Shock result adds spice

By BOB ANTHONY

THE Rugby World Cup is finally underway and already we have been treated to a shock result.

Host nation France is just one loss away from elimination after going down to a gutsy Argentinean side at the famous Stade de France on Saturday.

The French now face Ireland and must win or face the total humiliation of being knocked out of their World Cup tournament before the quarter-final stage.

France's loss to the Pumas has added spice to a tournament which usually takes a couple of weeks to really fire up.

Another upset or two and we could see a surprise emerge from the pool stage and there remains the question: Will the All Blacks, clear favourites heading into the Cup, falter again in the semis?

With New Zealand coach Graham Henry at the helm, I can't see it.

The Rugby World Cup traditionally highlights the huge gap between the game's haves and have nots.

And already the opening pool games are producing the predictable tramplings of the minnows by the heavyweights.

Among those to impress are the Wallabies.

They showed good form against Japan (and so they should) but our hardest matches are yet to come.

A word of warning; don't expect the 2007 Wallabies to produce stunning victories over their semi-final rivals like we did in 2003.

(Note: I said don't "expect". They are capable but our opponents this time around will be far more wary of what we are can do and will no doubt be ready for any Aussie ambush.)

Australia's 91-3 opening round win over the Cherry Blossoms is sure to be the first of many lopsided results in France and while it doesn't seem fair to pit paid professionals against part-timers, there are positives As anyone who attended the 2003 World Cup here in Australia can attest, watching the underdogs playing for pride can provide the most entertaining encounters.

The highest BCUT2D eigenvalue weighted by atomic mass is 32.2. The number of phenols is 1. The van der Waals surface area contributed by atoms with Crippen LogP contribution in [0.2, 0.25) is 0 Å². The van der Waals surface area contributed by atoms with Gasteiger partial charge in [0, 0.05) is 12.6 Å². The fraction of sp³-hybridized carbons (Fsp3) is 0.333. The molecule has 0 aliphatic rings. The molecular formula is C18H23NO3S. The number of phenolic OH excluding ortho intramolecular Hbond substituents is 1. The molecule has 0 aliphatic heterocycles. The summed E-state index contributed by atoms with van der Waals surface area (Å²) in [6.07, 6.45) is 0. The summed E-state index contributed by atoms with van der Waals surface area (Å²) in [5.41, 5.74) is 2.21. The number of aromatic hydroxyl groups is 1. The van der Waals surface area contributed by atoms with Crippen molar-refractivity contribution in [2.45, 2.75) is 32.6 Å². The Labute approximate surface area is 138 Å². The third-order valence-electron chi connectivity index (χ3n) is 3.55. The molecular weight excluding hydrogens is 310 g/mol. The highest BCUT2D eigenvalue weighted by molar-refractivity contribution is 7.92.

And with each tournament, the standard of rugby among the fledgling nations continues to improve a benefit of their participation.

The Rugby World Cup produces a huge revenue stream for the International Rugby Board and much of that income should be channelled into developing the code outside the traditional areas - how much actually does is debatable.

The game's smaller nations provide some of the greatest entertainment during the tournament.

Let's hope the tournament doesn't get bogged down in refs being too pedantic about the rules.

This is the game's showcase and needs to be treated as such, especially if the code wants to win over major nations such as the United States.

There is a great website established by Visa with a panel of five legends of the game (Kiwi Zinzan Brooke, South African Joel Stransky, Frenchman Phillippe Sella, England's Martin Johnson and former Wallaby World Cup winning captain John Eales) debating the various aspects of the 2007 World Cup.

It makes for fascinating reading and rugby followers and punters alike can even contribute to the arguments by logging on to www.visarugby.com



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